5. Facebook Ads
Before we collectively groan over the ever-changing world of Facebook, let’s discuss the opportunities presented by Facebook ads. The targeting abilities of Facebook advertising allow for a tailored audience, so you’re only reaching out to people you WANT to connect with.
Personal Experience: I promoted a post on my jewelry business’s Facebook page in December to get greater exposure for a free shipping promo I was running that month. I only spent $15 over the course of about 18 hours (parameters I set) and saw 36 link click-throughs—which meant that many people went through to my online store. For only $15, that’s a very low cost for lead generation.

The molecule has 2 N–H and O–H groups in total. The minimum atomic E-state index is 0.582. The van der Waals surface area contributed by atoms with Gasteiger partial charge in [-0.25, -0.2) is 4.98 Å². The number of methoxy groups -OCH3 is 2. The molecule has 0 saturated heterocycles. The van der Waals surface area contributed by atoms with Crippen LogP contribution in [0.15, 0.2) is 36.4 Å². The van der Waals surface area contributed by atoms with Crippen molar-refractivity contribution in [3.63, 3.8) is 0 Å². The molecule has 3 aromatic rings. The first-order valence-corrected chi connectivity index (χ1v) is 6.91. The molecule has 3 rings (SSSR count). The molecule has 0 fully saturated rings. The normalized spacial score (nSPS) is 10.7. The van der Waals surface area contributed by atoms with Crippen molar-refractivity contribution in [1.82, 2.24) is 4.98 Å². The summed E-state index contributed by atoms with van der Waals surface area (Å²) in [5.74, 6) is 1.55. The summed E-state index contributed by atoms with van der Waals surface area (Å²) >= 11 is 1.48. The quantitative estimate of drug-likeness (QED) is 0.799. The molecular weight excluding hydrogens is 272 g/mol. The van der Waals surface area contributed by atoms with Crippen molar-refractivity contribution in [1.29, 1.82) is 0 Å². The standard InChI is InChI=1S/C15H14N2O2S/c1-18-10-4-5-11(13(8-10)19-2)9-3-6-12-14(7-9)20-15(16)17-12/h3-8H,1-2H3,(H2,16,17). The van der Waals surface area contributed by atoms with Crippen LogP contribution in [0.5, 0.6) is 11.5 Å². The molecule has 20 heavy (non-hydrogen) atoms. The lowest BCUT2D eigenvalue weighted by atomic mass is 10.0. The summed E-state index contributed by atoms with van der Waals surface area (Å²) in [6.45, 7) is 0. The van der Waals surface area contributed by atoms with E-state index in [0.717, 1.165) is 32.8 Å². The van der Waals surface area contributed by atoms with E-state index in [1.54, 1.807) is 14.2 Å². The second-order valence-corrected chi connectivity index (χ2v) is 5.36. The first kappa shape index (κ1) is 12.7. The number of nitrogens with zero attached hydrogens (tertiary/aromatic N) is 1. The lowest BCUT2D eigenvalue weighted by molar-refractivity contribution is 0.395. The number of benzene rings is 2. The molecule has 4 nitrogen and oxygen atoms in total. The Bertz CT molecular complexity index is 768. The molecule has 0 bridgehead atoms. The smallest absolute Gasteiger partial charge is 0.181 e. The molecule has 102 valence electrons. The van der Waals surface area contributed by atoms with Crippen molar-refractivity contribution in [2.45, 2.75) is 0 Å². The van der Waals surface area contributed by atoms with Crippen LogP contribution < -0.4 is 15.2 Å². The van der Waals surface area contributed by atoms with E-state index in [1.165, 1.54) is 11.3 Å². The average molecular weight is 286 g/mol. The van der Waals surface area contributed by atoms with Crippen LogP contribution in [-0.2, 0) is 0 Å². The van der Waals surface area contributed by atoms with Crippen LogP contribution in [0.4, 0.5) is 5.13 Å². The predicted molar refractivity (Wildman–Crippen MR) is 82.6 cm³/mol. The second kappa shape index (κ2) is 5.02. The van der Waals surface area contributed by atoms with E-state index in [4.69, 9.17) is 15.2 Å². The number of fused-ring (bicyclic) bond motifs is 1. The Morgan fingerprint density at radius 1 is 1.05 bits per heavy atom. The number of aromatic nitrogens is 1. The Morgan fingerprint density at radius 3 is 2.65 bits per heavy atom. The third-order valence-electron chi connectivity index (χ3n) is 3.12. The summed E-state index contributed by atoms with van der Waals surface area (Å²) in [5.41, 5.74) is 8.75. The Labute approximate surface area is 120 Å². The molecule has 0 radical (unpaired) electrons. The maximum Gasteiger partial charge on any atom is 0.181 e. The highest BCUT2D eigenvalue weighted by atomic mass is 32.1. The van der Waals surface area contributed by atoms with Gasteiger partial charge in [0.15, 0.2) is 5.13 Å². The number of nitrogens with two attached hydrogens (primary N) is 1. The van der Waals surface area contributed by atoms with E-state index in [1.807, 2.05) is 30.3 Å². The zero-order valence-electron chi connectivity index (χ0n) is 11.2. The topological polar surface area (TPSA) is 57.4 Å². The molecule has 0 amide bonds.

Not only was I able to set the amount I wanted to spend and how long the campaign should run, but I targeted it to females ages 16-27 living within the US, as I knew this was my target audience for making sales. I also added targeted interests, so I could further pinpoint that demographic to more specifically, the ones who “liked” (via Facebook pages) stores like Urban Outfitters, Anthropologie, and Forever 21.
The more specific the better when it comes to Facebook ads. If you have a strong, creative piece of content you really want some exposure on: A quick video, an interesting photo, or a sale happening—Facebook ads can help you reach a larger audience. The budget is your call.
Get Your Feet Wet
So now that you have some ideas on how to be creative with your paid advertising, which avenue will you explore first? Will you reach out to some relevant bloggers, sponsor a podcast, or put your toes in the water with a Facebook ad?
Experiment. Find out what works for you and what doesn’t. Business is trial and error sometimes, so don’t be afraid to help your business grow. You won’t get any new customers if people don’t know you exist!